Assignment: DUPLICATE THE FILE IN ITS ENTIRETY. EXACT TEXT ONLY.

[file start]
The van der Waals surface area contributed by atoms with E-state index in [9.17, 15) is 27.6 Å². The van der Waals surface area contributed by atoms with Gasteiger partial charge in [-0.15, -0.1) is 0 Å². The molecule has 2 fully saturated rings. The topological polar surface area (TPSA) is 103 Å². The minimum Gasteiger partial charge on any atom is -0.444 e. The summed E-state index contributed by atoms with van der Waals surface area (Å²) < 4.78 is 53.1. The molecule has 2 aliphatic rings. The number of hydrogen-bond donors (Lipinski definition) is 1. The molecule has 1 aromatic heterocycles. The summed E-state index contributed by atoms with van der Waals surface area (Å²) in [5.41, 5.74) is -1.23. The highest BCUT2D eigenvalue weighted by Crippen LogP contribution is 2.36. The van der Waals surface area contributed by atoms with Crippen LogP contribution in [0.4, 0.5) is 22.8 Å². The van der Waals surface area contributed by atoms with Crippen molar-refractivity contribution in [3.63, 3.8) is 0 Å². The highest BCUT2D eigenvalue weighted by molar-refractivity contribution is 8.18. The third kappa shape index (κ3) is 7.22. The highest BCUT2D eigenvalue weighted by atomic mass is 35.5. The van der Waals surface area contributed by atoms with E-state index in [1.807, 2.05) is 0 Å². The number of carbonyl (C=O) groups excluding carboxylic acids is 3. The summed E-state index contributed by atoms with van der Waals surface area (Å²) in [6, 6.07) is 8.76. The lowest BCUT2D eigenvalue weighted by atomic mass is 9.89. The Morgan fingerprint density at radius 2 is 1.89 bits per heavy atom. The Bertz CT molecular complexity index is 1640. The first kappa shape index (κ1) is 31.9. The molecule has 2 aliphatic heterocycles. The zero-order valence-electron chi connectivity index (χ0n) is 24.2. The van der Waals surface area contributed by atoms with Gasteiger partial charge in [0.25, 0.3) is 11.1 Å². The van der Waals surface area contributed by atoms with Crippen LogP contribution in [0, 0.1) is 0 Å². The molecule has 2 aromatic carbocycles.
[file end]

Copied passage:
The van der Waals surface area contributed by atoms with E-state index in [9.17, 15) is 27.6 Å². The van der Waals surface area contributed by atoms with Gasteiger partial charge in [-0.15, -0.1) is 0 Å². The molecule has 2 fully saturated rings. The topological polar surface area (TPSA) is 103 Å². The minimum Gasteiger partial charge on any atom is -0.444 e. The summed E-state index contributed by atoms with van der Waals surface area (Å²) < 4.78 is 53.1. The molecule has 2 aliphatic rings. The number of hydrogen-bond donors (Lipinski definition) is 1. The molecule has 1 aromatic heterocycles. The summed E-state index contributed by atoms with van der Waals surface area (Å²) in [5.41, 5.74) is -1.23. The highest BCUT2D eigenvalue weighted by Crippen LogP contribution is 2.36. The van der Waals surface area contributed by atoms with Crippen LogP contribution in [0.4, 0.5) is 22.8 Å². The van der Waals surface area contributed by atoms with Crippen molar-refractivity contribution in [3.63, 3.8) is 0 Å². The highest BCUT2D eigenvalue weighted by molar-refractivity contribution is 8.18. The third kappa shape index (κ3) is 7.22. The highest BCUT2D eigenvalue weighted by atomic mass is 35.5. The van der Waals surface area contributed by atoms with E-state index in [1.807, 2.05) is 0 Å². The number of carbonyl (C=O) groups excluding carboxylic acids is 3. The summed E-state index contributed by atoms with van der Waals surface area (Å²) in [6, 6.07) is 8.76. The lowest BCUT2D eigenvalue weighted by atomic mass is 9.89. The Morgan fingerprint density at radius 2 is 1.89 bits per heavy atom. The Bertz CT molecular complexity index is 1640. The first kappa shape index (κ1) is 31.9. The molecule has 2 aliphatic heterocycles. The zero-order valence-electron chi connectivity index (χ0n) is 24.2. The van der Waals surface area contributed by atoms with Gasteiger partial charge in [0.25, 0.3) is 11.1 Å². The van der Waals surface area contributed by atoms with Crippen LogP contribution in [0, 0.1) is 0 Å². The molecule has 2 aromatic carbocycles.